There’s a funny sequence halfway through Nell Zink’s second novel, Mislaid, in which one of the main characters, a frustrated playwright, tries without much luck to get her career off the ground. “She subscribed to Writer’s Market and queried five agents about her play The Wicked Lord,” Zink writes:
They all said the most interesting character dies too near the start. She reacted by writing a play in two days and a night about a utopian lesbian commune defending itself from real estate interests. The villain saved his appearance for the end. The lesbians became the bacchants of Euripides, killing him in a festive manner.
It was gripping and seemed to write itself. But she knew you can’t publish material like that.
The joke, or one of the jokes, is that Zink does publish material like that—her next novel, Nicotine, was about a utopian (smokers’) commune battling its churlish landlords. She also has a habit of killing off interesting characters sooner than seems wise, though the cheerful revenge of the bacchantes in her books rarely takes the form of physical violence. Her novels, famously written quickly (three weeks is usually cited as the time it took to draft each of her first three books), do, at times, read as though they wrote themselves; their startling combinations of registers and breakneck plots sometimes give the impression that they sprang directly from the author’s unconscious, if a more rigorously structured one than that of, say, the Beats. Though Dickens is often invoked as a point of comparison for writers of wildly varying styles and quality, Zink may be the contemporary writer who most deserves the comparison. She has a Dickensian gift for caricature and set pieces, as well as his nagging, theatrical tendency to wrap all the story’s loose ends in a bow. There are hints of early Penelope Fitzgerald in her embrace of misfits (as well as in her late start to publishing), and a healthy dose of the English novelist Barbara Trapido, whose Brother of the More Famous Jack shares Zink’s zest for bad literary manners.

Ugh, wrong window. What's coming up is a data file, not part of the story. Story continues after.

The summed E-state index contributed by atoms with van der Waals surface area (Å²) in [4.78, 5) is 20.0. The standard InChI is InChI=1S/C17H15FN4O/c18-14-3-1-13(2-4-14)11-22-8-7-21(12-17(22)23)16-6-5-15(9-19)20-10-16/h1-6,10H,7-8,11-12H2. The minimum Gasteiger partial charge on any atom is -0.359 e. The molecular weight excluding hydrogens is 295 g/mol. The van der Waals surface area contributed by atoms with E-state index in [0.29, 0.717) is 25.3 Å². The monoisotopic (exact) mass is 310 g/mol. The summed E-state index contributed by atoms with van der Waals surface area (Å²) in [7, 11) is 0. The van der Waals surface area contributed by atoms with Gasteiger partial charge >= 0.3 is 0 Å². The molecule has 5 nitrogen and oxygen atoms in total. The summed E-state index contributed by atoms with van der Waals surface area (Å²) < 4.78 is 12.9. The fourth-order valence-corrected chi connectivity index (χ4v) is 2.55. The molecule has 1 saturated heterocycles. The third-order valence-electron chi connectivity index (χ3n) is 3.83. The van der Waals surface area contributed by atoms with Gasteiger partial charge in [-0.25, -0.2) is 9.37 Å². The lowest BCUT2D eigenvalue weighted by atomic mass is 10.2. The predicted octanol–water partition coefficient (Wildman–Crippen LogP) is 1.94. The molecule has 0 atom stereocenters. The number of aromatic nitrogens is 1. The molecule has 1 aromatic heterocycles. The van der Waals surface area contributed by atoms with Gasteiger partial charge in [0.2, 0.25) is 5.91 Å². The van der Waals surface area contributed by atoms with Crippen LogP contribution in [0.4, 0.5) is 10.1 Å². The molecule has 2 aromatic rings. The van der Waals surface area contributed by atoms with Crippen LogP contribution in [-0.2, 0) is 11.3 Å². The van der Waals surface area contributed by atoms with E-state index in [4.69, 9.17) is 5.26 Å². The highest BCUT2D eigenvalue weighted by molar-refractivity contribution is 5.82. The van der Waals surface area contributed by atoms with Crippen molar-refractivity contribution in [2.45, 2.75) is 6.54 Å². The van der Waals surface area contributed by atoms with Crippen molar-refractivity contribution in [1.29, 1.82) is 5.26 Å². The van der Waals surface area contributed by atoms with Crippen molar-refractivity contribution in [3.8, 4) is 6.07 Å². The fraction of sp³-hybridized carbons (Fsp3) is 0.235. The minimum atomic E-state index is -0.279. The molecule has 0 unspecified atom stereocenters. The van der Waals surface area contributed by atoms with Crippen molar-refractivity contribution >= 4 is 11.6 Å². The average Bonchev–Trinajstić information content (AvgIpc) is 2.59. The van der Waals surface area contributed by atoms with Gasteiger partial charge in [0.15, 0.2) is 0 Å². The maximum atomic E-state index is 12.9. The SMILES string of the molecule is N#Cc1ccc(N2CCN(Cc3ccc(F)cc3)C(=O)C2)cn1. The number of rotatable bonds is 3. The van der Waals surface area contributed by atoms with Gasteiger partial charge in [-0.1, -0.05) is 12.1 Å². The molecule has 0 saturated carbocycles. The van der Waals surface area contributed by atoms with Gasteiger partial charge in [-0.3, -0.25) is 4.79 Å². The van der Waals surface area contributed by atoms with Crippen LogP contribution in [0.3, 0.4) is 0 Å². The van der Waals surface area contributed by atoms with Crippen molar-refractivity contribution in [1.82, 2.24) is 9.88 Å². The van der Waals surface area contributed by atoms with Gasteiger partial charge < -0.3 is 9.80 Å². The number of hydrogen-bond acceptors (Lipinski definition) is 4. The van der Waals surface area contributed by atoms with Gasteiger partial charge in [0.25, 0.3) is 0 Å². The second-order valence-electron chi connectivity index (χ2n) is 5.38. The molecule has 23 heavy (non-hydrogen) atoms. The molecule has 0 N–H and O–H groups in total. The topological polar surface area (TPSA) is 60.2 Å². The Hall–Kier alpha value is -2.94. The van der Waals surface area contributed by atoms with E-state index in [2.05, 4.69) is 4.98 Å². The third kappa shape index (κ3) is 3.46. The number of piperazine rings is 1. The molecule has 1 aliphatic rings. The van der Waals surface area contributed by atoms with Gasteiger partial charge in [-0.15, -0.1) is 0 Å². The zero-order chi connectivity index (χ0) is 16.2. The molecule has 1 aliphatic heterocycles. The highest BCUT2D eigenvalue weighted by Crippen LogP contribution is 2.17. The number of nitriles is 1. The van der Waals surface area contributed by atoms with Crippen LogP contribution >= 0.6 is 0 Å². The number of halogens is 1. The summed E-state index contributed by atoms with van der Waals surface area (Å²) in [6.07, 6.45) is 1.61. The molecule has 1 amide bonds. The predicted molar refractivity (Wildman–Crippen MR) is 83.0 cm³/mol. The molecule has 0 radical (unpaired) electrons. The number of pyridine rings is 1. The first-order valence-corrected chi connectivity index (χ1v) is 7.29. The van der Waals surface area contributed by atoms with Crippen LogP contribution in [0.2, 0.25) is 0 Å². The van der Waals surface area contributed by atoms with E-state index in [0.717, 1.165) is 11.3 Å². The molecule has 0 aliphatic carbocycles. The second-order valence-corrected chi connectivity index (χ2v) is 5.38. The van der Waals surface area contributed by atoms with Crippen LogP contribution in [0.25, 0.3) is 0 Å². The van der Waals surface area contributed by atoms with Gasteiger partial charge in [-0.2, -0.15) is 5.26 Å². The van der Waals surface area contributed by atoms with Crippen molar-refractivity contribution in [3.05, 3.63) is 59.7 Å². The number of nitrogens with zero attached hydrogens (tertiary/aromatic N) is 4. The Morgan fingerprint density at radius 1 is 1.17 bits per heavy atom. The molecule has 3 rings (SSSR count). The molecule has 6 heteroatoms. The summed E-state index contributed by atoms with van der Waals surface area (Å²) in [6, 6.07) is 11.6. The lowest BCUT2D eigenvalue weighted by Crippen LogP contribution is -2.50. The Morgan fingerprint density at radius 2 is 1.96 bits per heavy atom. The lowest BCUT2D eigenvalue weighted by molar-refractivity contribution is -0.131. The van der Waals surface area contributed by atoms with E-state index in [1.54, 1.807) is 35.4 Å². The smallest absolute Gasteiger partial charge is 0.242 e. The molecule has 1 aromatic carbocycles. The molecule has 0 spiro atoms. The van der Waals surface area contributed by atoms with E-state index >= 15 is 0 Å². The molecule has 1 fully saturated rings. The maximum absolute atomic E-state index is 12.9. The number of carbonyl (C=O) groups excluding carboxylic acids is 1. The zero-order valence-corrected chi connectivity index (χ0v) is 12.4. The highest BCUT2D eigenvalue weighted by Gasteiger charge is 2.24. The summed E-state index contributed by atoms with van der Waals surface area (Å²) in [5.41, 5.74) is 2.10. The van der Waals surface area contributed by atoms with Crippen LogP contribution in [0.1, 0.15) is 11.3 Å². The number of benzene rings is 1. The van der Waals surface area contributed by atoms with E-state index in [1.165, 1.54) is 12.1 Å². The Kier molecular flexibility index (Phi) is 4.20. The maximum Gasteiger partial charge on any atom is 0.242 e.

But she is, for the most part, startlingly original. The five books that Zink has published since 2014 are defined by a fervent restlessness, a desire to ignore the strictures that usually confine the contemporary novel. Her books, and her characters, are impolite about sex, race, gender, and class in ways that are often thrilling, and occasionally tiresome. Viewed from a distance, her novels, based on their subject matter alone, each seem to be “about” one or more significant contemporary topics: her first novel, The Wallcreeper, is a picaresque about environmental activism; Mislaid’s plot revolves around a white lesbian passing as black in Virginia in order to elude her gay husband; and her latest novel, Doxology, follows a New York couple from the…
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